rest of the population. We were taking the
                                       black young men who had been crippled by
                                       our society and sending them eight thousand
                                       miles away to guarantee liberties in Southeast
   “Beyond Vietnam: A Time to         Asia which they had not found in southwest
    Break Silence” By Rev. Martin      Georgia and East Harlem. So we have been
                                       repeatedly faced with the cruel irony of
    Luther King 4 April 1967           watching Negro and white boys on TV
    http://www.hartford-               screens as they kill and die together for a
    hwp.com/archives/45a/058.html      nation that has been unable to seat them
    or                                 together in the same schools. So we watch
                                       them in brutal solidarity burning the huts of a
    http://www.americanrhetoric.com/   poor village, but we realize that they would
    speeches/mlkatimetobreaksilence.   never live on the same block in Detroit. I could
    htm                                not be silent in the face of such cruel
                                       manipulation of the poor.
Stokely Carmichael “What We Want”
September 22, 1966
“One of the tragedies of the struggle against racism is that up until now there has been no
      national organization which could speak to the growing militancy of young black people
      in the urban ghetto. There has been only a civil rights movement, whose tone of voice
      was adapted to an audience of liberal whites. It served as a sort of buffer zone
      between them and angry young blacks. None of its so-called leaders could go into a
      rioting community and be listened to. . .
 For too many years, black Americans marched and had their heads broken and got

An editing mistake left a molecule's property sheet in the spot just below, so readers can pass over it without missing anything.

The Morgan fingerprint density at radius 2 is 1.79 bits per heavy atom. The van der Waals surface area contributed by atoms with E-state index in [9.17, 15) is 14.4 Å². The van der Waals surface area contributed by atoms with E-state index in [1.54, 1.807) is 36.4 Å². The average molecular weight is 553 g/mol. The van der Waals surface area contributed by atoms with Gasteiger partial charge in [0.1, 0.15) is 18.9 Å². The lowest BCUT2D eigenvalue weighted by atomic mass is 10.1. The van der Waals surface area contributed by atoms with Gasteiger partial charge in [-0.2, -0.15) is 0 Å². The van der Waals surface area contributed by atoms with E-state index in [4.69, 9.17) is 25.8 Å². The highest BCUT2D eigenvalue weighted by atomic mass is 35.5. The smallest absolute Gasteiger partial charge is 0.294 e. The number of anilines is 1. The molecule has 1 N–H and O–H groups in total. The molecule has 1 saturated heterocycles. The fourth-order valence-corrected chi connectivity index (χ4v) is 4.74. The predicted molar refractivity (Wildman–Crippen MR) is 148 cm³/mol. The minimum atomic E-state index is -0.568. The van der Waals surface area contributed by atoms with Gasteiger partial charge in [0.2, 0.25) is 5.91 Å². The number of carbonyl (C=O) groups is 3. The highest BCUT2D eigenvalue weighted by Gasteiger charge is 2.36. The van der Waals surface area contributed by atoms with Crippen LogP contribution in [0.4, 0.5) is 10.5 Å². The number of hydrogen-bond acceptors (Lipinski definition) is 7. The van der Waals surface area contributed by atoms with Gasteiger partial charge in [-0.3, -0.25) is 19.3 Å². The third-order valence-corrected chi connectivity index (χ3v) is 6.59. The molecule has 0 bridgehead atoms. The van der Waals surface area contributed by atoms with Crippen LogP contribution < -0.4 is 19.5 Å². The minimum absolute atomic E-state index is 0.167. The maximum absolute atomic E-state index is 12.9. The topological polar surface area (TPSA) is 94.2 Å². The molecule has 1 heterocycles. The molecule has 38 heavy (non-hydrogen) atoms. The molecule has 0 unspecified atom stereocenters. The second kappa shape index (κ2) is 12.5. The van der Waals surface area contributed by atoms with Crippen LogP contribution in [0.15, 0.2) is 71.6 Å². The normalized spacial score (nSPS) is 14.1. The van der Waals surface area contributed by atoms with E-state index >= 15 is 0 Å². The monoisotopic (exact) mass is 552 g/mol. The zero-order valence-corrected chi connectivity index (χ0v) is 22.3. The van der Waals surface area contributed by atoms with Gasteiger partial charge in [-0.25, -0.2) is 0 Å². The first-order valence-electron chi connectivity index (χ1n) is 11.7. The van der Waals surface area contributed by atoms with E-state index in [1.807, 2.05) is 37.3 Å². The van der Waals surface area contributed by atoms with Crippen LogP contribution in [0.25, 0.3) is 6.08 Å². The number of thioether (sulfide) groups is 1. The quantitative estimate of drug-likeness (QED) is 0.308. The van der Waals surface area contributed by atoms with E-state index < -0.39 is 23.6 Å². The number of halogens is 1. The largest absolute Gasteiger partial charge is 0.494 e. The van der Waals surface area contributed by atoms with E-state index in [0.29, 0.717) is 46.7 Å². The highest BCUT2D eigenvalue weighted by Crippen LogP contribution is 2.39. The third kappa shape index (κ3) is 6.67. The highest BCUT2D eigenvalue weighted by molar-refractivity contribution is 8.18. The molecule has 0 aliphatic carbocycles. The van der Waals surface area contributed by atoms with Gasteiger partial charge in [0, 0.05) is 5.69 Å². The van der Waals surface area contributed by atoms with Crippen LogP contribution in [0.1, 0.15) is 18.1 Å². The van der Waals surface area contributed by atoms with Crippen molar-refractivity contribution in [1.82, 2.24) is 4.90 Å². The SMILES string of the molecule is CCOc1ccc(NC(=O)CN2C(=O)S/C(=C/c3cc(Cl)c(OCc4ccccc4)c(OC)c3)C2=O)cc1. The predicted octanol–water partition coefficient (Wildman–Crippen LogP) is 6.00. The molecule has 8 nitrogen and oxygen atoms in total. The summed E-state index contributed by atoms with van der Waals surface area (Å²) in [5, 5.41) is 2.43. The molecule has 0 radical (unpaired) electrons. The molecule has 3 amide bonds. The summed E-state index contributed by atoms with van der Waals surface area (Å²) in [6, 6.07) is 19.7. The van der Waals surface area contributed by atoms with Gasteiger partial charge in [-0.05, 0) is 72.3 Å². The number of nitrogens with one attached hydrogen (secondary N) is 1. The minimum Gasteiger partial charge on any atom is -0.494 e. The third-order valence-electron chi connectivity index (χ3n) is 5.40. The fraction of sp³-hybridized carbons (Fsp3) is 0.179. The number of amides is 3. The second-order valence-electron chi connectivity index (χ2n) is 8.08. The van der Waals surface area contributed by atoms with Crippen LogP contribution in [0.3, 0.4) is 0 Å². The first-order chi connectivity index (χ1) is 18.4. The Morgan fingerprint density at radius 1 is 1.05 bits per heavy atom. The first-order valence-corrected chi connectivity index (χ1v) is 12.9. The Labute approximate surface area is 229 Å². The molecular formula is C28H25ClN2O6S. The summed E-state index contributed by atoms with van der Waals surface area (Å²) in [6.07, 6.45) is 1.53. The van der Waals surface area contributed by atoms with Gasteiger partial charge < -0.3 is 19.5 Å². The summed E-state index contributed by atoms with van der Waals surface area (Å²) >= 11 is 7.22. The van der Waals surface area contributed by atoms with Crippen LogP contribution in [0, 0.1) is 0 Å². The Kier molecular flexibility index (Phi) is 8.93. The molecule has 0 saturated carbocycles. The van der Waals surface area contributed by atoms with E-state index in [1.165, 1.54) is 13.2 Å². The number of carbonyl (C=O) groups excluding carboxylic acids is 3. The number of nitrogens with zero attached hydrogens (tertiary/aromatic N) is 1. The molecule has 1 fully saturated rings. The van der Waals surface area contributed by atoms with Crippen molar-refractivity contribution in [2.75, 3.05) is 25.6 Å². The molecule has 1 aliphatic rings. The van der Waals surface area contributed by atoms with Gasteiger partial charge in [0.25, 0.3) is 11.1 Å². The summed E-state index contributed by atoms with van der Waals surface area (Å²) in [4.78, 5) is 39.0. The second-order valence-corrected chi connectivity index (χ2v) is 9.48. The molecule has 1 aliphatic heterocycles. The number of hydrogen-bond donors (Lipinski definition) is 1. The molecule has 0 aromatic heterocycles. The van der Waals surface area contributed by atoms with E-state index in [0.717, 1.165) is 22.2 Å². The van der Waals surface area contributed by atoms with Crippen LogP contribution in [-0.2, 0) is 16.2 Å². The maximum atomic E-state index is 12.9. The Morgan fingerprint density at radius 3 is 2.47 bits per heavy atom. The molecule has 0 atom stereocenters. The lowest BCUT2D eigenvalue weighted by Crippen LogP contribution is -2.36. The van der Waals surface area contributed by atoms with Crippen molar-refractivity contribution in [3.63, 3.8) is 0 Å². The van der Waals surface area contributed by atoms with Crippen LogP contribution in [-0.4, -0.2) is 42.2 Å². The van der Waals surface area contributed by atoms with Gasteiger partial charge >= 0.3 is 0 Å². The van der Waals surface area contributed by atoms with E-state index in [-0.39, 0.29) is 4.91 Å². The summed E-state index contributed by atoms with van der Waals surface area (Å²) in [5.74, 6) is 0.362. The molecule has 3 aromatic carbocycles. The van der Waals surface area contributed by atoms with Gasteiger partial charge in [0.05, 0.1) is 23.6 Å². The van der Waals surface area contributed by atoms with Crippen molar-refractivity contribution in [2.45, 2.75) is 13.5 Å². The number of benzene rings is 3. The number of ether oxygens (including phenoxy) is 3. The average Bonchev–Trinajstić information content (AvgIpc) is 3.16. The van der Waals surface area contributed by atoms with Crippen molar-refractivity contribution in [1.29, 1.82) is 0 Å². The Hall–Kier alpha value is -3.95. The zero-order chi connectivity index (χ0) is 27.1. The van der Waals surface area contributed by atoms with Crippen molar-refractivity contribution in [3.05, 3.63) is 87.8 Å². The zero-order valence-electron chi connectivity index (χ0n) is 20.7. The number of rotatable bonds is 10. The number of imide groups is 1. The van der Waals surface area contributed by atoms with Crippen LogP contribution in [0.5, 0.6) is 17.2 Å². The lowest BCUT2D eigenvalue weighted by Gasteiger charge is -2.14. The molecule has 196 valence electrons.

shot. They were saying to the country, ‘Look, you guys are supposed to be nice guys
      and we are only going to do what we are supposed to do - why do you beat us up, why
      don’t you give us what we ask, why don’t you straighten yourselves out?’ After years
      of this, we are at almost the same point - because we demonstrated from a position of
      weakness. We cannot be expected any longer to march and have our heads broken in
      order to say to whites: ‘come on, you’re nice guys.’ For you are not nice guys. We
      have found you out. . . .
 Black power can be clearly defined for those who do not attach the fears of white America
      to their questions about it. We should begin with the basic fact that black Americans
      have two problems: they are poor and they are black. All other problems arise from
      this two-sided reality: lack of education, the so-called apathy of black men. Any
      program to end racism must address itself to that double reality. . . .
For racism to die, a totally different America must be born…..”
Black Power and the Black Panthers
   October 1966 (H. Newton & B. Seale)
   BP Ten Point Program
    (www.blackpanther.org).
       Rethinking Schools
        website
The Legacy of MLK
 Which of the following best reflects your
  understanding of the role of MLK in the civil rights
  movement?
 A. Dr. King was the main force behind the civil
  rights movement.

 B. The course of the movement was influenced by
  a great many people, among whom Dr. King was
  perhaps the most visible and best known to those
  outside the movement.
Why debunk the myths?
 “I think that knowledge of the past is vital
  but historical knowledge is not an end in
  itself. The more we learn about the past,
  the more we must recognize that we learn
  about it in order to bring a more humane
  society into being in this country.
  Otherwise, historical knowledge is
  meaningless.” James Farmer
Please note this presentation is for workshop
purposes only.
Please address all source inquiries to the
presenter: Wendi N. Manuel-Scott